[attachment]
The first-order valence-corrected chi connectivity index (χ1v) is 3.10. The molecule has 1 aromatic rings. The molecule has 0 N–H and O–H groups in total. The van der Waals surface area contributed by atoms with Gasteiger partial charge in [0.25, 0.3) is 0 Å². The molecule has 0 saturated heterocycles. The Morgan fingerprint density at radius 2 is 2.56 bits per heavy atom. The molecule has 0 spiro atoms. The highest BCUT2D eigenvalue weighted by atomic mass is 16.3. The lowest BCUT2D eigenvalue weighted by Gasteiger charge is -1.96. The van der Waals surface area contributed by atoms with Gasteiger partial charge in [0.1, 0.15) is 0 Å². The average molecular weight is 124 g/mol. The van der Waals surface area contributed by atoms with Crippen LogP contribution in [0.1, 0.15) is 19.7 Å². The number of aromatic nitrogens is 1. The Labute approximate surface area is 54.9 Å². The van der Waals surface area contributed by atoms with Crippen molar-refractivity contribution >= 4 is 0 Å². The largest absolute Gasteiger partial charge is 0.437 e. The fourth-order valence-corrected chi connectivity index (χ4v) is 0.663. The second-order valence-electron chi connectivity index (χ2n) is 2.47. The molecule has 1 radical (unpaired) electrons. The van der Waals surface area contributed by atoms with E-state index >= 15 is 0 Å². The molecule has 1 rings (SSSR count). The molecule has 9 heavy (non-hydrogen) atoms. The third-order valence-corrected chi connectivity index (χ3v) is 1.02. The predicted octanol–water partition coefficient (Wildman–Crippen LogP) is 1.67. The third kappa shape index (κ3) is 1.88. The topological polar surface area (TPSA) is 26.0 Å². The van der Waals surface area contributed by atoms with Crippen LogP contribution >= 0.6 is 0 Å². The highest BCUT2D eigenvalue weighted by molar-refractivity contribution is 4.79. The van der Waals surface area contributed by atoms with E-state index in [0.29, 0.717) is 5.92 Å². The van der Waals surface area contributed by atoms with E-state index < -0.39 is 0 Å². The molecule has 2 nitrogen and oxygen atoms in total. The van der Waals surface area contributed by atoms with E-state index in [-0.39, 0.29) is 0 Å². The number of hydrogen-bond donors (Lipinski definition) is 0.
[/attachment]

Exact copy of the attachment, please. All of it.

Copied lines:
The first-order valence-corrected chi connectivity index (χ1v) is 3.10. The molecule has 1 aromatic rings. The molecule has 0 N–H and O–H groups in total. The van der Waals surface area contributed by atoms with Gasteiger partial charge in [0.25, 0.3) is 0 Å². The molecule has 0 saturated heterocycles. The Morgan fingerprint density at radius 2 is 2.56 bits per heavy atom. The molecule has 0 spiro atoms. The highest BCUT2D eigenvalue weighted by atomic mass is 16.3. The lowest BCUT2D eigenvalue weighted by Gasteiger charge is -1.96. The van der Waals surface area contributed by atoms with Gasteiger partial charge in [0.1, 0.15) is 0 Å². The average molecular weight is 124 g/mol. The van der Waals surface area contributed by atoms with Crippen LogP contribution in [0.1, 0.15) is 19.7 Å². The number of aromatic nitrogens is 1. The Labute approximate surface area is 54.9 Å². The van der Waals surface area contributed by atoms with Crippen molar-refractivity contribution >= 4 is 0 Å². The largest absolute Gasteiger partial charge is 0.437 e. The fourth-order valence-corrected chi connectivity index (χ4v) is 0.663. The second-order valence-electron chi connectivity index (χ2n) is 2.47. The molecule has 1 radical (unpaired) electrons. The van der Waals surface area contributed by atoms with E-state index >= 15 is 0 Å². The molecule has 1 rings (SSSR count). The molecule has 9 heavy (non-hydrogen) atoms. The third-order valence-corrected chi connectivity index (χ3v) is 1.02. The predicted octanol–water partition coefficient (Wildman–Crippen LogP) is 1.67. The third kappa shape index (κ3) is 1.88. The topological polar surface area (TPSA) is 26.0 Å². The van der Waals surface area contributed by atoms with Crippen LogP contribution >= 0.6 is 0 Å². The highest BCUT2D eigenvalue weighted by molar-refractivity contribution is 4.79. The van der Waals surface area contributed by atoms with E-state index in [0.29, 0.717) is 5.92 Å². The van der Waals surface area contributed by atoms with E-state index < -0.39 is 0 Å². The molecule has 2 nitrogen and oxygen atoms in total. The van der Waals surface area contributed by atoms with E-state index in [-0.39, 0.29) is 0 Å². The number of hydrogen-bond donors (Lipinski definition) is 0.